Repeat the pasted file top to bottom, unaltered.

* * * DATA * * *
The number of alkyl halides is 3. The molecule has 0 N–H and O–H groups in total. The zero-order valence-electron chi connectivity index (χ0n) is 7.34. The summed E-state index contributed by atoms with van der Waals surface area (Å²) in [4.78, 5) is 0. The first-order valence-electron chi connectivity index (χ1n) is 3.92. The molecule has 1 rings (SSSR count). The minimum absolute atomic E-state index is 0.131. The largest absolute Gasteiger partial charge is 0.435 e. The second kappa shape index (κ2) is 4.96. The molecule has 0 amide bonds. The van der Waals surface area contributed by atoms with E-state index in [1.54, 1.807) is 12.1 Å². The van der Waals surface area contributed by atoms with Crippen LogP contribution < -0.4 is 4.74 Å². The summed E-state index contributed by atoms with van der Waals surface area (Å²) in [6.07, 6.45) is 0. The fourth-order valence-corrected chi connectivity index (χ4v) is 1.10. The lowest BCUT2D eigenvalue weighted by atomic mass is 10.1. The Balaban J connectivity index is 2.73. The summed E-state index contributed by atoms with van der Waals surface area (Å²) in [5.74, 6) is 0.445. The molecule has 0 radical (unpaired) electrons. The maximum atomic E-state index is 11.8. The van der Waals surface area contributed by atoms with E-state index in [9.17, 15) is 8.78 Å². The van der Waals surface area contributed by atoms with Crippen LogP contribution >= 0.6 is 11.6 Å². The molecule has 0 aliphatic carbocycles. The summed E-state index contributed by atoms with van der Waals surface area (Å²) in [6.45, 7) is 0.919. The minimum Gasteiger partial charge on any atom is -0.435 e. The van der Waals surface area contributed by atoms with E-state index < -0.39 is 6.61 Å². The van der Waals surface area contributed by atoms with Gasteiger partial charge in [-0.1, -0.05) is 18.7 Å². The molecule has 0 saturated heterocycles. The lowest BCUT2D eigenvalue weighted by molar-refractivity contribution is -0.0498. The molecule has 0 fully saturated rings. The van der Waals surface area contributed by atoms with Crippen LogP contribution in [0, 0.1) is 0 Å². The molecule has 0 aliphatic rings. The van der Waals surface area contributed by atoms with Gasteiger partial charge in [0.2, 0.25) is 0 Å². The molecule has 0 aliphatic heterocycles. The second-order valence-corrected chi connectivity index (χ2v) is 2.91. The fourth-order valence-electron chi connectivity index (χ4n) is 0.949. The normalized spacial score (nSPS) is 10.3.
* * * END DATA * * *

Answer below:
The number of alkyl halides is 3. The molecule has 0 N–H and O–H groups in total. The zero-order valence-electron chi connectivity index (χ0n) is 7.34. The summed E-state index contributed by atoms with van der Waals surface area (Å²) in [4.78, 5) is 0. The first-order valence-electron chi connectivity index (χ1n) is 3.92. The molecule has 1 rings (SSSR count). The minimum absolute atomic E-state index is 0.131. The largest absolute Gasteiger partial charge is 0.435 e. The second kappa shape index (κ2) is 4.96. The molecule has 0 amide bonds. The van der Waals surface area contributed by atoms with E-state index in [1.54, 1.807) is 12.1 Å². The van der Waals surface area contributed by atoms with Crippen LogP contribution < -0.4 is 4.74 Å². The summed E-state index contributed by atoms with van der Waals surface area (Å²) in [6.07, 6.45) is 0. The fourth-order valence-corrected chi connectivity index (χ4v) is 1.10. The lowest BCUT2D eigenvalue weighted by atomic mass is 10.1. The Balaban J connectivity index is 2.73. The summed E-state index contributed by atoms with van der Waals surface area (Å²) in [5.74, 6) is 0.445. The molecule has 0 radical (unpaired) electrons. The maximum atomic E-state index is 11.8. The van der Waals surface area contributed by atoms with E-state index in [9.17, 15) is 8.78 Å². The van der Waals surface area contributed by atoms with Crippen LogP contribution >= 0.6 is 11.6 Å². The molecule has 0 aliphatic carbocycles. The summed E-state index contributed by atoms with van der Waals surface area (Å²) in [6.45, 7) is 0.919. The minimum Gasteiger partial charge on any atom is -0.435 e. The van der Waals surface area contributed by atoms with E-state index < -0.39 is 6.61 Å². The van der Waals surface area contributed by atoms with Gasteiger partial charge in [-0.1, -0.05) is 18.7 Å². The molecule has 0 saturated heterocycles. The lowest BCUT2D eigenvalue weighted by molar-refractivity contribution is -0.0498. The molecule has 0 fully saturated rings. The van der Waals surface area contributed by atoms with Crippen LogP contribution in [0, 0.1) is 0 Å². The molecule has 0 aliphatic rings. The van der Waals surface area contributed by atoms with Gasteiger partial charge in [0.2, 0.25) is 0 Å². The molecule has 0 aliphatic heterocycles. The second-order valence-corrected chi connectivity index (χ2v) is 2.91. The fourth-order valence-electron chi connectivity index (χ4n) is 0.949. The normalized spacial score (nSPS) is 10.3.